Mark my words…
If the CRC does manage to go forward, it’ll get pushed out, delayed and cost more than it is estimated solely because it is too large of a project as it is. These are notorious for failing to meet the original goals. Here’s my estimations of what will realistically happen.
- I’m betting it’ll bust budgets and probably spiral into the $4-6 billion dollar range. Currently it’s decreased by $100 million to 3.1-3.5 billion, which is weird since the original environmental assessment and other project work is easily $100 million dollars over budget (at least any reasonable budget for this type of work).
- It will likely, even running over budget from the current, have to cut at least one of the corridor amenities. What I mean by this, is that they’ll end up dropping an exit or some other feature to save some money when things start to run over.
- It is also likely, on big projects like this especially (see big dig as a prime example), that they’ll start to reduce the “niceties” of the bike, pedestrian and light rail features. Likely either cutting the distance of the light rail to just downtown Vancouver and not reaching the community college and also prospectively cutting the bike & pedestrian facilities.
- Access to the bridge in anything but a car will be painful in various ways. With high speed auto & truck traffic above the pathway it will leave the pedestrian and bike travel exposed to the high decibal sounds of the traffic in addition to the uncomfortable lack of real light into the pathway. Maybe they’ll add lights, but more likely that’ll be cut to make sure they can cover the roadway costs.
- Traffic will not increase to fill the bridge for years, namely because the three lanes in each state feeding the bridge will not increase anytime soon. At least they are basing this 10 lanes on the idea that the majority of traffic that causes congestion on the I-5 bridge gets on or off the bridge within 3-4 exist on either side of the state line. Which of course begs the question, why are we not building an arterial bridge instead of a multi-billion dollar Interstate Bridge that doesn’t really help local communities in a reasonable, healthy or effective way?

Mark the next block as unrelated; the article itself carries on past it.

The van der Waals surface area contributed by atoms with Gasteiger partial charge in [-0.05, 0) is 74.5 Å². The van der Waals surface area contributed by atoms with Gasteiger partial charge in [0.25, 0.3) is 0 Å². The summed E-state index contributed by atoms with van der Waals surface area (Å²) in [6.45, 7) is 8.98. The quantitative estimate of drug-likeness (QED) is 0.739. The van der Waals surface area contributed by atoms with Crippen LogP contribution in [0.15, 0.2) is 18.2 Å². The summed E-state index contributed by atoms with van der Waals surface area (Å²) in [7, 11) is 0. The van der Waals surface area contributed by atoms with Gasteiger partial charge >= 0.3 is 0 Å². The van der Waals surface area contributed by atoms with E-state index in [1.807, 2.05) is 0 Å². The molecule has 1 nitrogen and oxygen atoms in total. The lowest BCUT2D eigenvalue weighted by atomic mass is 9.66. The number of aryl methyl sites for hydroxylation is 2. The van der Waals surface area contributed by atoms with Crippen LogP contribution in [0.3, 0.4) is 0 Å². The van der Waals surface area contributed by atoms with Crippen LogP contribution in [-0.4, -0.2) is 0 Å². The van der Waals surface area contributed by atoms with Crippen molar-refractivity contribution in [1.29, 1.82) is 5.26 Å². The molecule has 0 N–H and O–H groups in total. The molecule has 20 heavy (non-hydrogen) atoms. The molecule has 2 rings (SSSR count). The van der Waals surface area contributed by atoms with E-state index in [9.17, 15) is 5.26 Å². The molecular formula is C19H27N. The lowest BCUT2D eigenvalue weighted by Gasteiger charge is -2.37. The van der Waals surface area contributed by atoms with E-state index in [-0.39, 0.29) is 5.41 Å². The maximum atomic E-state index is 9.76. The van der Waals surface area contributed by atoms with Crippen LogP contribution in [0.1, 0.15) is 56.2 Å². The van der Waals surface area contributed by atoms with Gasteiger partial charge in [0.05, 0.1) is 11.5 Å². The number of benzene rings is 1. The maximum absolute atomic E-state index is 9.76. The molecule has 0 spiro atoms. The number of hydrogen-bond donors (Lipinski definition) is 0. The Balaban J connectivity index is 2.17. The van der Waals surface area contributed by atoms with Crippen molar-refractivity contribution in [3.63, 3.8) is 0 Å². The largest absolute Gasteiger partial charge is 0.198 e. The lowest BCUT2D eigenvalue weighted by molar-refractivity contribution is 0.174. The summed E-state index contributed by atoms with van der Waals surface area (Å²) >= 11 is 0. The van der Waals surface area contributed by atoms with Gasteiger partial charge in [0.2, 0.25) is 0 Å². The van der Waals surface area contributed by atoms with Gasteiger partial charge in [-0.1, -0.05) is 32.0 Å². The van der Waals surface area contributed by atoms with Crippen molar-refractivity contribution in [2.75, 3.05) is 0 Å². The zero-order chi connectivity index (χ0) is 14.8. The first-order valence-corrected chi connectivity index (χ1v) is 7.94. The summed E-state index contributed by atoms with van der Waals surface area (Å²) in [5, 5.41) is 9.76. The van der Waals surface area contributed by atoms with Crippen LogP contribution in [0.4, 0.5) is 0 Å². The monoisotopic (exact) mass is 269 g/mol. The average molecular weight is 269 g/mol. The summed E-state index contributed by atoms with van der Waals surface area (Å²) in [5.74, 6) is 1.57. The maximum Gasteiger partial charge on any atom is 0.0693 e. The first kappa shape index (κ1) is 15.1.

- North Portlanders will get a 5-15% increase in preventable deaths from poisoning related to automobiles on the Interstate.
So that’s a few bets. So far, I’ve not been wrong about large scale projects like this. I started guessing when I first started studying the Boston Big Dig years ago. Sad to say I was off by a billion dollars on that final bill, but that was still less than 10%. o_O
Anyway, we move forward toward the CRC Nightmare as it is… but alas, I have some positives that might come out of this, and these are my estimates from that perspective.
- If the bridge is built, light rail ridership on the Yellow Line will double. Win for Vancouver and Portland.